Business News

State Bank of India’s net profit shrinks 37% in July-September, asset quality improves

The net profit of Rs 1,582 crore was way below the market estimates.

The State Bank of India on Friday reported a 37% decline in its net profit for July-September quarter from the same period in 2016. The net profit during this quarter was Rs 1,582 crore, way below a Reuters estimate of Rs 2,696 crore.

The bank attributed the drop in its net profit to higher provisioning for bad loans. The gross non-performing assets of India’s largest lender, as a ratio of total loans, stood at 9.83% as on September 30, a tad lower than the 9.97% on June 30.

Provisions – the amount that banks set aside for loans they believe they cannot retrieve any more – rose 87% year-on-year to Rs 18,418 crore.

Net interest income, the amount that banks earn from interests on loans minus what they give out to depositors as interests, rose 27.3% to Rs 18,586 crore.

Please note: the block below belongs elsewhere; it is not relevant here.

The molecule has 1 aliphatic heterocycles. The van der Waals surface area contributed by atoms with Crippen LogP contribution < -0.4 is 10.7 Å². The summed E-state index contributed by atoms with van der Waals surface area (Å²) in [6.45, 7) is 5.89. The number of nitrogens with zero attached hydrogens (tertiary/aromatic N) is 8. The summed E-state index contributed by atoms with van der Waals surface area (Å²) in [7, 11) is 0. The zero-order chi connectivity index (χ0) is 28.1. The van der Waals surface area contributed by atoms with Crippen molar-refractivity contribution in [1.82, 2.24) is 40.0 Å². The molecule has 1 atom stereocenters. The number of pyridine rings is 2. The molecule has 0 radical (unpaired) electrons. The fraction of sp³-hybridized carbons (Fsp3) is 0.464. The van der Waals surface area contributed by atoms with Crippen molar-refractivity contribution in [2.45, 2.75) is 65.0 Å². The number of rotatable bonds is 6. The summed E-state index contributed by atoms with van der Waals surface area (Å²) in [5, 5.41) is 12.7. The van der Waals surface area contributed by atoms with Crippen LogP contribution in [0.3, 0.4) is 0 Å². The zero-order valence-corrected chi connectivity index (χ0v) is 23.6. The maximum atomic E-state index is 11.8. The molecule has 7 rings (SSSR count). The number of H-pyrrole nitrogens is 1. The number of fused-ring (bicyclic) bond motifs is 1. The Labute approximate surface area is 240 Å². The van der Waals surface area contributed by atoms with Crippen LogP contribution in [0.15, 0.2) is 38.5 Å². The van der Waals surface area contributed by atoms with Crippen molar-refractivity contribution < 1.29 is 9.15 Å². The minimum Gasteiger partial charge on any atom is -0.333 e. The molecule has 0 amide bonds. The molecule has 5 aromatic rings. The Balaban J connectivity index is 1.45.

Soon after the quarter ended, Rajnish Kumar, who replaced Arundhati Bhattacharya as the chairperson of the state-owned bank, had said sorting bad loans was his top priority.

Despite the decline in profit, shares of SBI rose nearly 5% to Rs 328.55 on Bombay Stock Exchange at 2.30 pm.

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Children's Day is not for children alone

It’s also a time for adults to revisit their childhood.

Most adults look at childhood wistfully, as a time when the biggest worry was a scraped knee, every adult was a source of chocolate and every fight lasted only till the next playtime. Since time immemorial, children seem to have nailed the art of being joyful, and adults can learn a thing or two about stress-free living from them. Now it’s that time of the year again when children are celebrated for...simply being children, and let it serve as a timely reminder for adults to board that imaginary time machine and revisit their childhood. If you’re unable to unbuckle yourself from your adult seat, here is some inspiration.

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This article was produced by the Scroll marketing team on behalf of SBI Life and not by the Scroll editorial team.